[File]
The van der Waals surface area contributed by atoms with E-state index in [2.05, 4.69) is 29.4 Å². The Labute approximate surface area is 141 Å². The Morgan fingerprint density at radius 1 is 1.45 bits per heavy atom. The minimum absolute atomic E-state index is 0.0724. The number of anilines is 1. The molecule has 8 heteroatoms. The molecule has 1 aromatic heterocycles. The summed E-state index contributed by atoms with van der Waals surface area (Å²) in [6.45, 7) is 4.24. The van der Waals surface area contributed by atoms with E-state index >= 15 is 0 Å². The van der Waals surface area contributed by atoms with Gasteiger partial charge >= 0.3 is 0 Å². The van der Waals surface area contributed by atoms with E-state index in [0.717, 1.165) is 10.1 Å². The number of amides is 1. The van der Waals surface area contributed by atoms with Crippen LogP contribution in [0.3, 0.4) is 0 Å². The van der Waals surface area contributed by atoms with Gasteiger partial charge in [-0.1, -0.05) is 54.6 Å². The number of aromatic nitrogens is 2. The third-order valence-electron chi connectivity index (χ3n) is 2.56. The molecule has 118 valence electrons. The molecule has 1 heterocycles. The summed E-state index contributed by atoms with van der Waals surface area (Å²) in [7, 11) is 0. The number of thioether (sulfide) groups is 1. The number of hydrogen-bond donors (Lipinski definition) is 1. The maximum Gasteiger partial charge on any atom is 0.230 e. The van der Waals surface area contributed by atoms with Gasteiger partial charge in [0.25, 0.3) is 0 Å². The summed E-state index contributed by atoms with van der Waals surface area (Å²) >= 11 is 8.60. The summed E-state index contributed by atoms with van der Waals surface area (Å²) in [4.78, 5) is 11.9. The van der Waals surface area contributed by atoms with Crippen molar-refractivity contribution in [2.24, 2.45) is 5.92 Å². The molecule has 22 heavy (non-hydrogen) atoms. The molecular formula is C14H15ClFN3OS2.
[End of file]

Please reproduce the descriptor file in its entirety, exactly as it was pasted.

The van der Waals surface area contributed by atoms with E-state index in [2.05, 4.69) is 29.4 Å². The Labute approximate surface area is 141 Å². The Morgan fingerprint density at radius 1 is 1.45 bits per heavy atom. The minimum absolute atomic E-state index is 0.0724. The number of anilines is 1. The molecule has 8 heteroatoms. The molecule has 1 aromatic heterocycles. The summed E-state index contributed by atoms with van der Waals surface area (Å²) in [6.45, 7) is 4.24. The van der Waals surface area contributed by atoms with E-state index >= 15 is 0 Å². The van der Waals surface area contributed by atoms with Gasteiger partial charge >= 0.3 is 0 Å². The van der Waals surface area contributed by atoms with E-state index in [0.717, 1.165) is 10.1 Å². The number of amides is 1. The van der Waals surface area contributed by atoms with Crippen LogP contribution in [0.3, 0.4) is 0 Å². The van der Waals surface area contributed by atoms with Gasteiger partial charge in [-0.1, -0.05) is 54.6 Å². The number of aromatic nitrogens is 2. The third-order valence-electron chi connectivity index (χ3n) is 2.56. The molecule has 118 valence electrons. The molecule has 1 heterocycles. The summed E-state index contributed by atoms with van der Waals surface area (Å²) in [7, 11) is 0. The number of thioether (sulfide) groups is 1. The number of hydrogen-bond donors (Lipinski definition) is 1. The maximum Gasteiger partial charge on any atom is 0.230 e. The van der Waals surface area contributed by atoms with Gasteiger partial charge in [0.25, 0.3) is 0 Å². The summed E-state index contributed by atoms with van der Waals surface area (Å²) >= 11 is 8.60. The summed E-state index contributed by atoms with van der Waals surface area (Å²) in [4.78, 5) is 11.9. The van der Waals surface area contributed by atoms with Crippen molar-refractivity contribution in [2.24, 2.45) is 5.92 Å². The molecule has 22 heavy (non-hydrogen) atoms. The molecular formula is C14H15ClFN3OS2.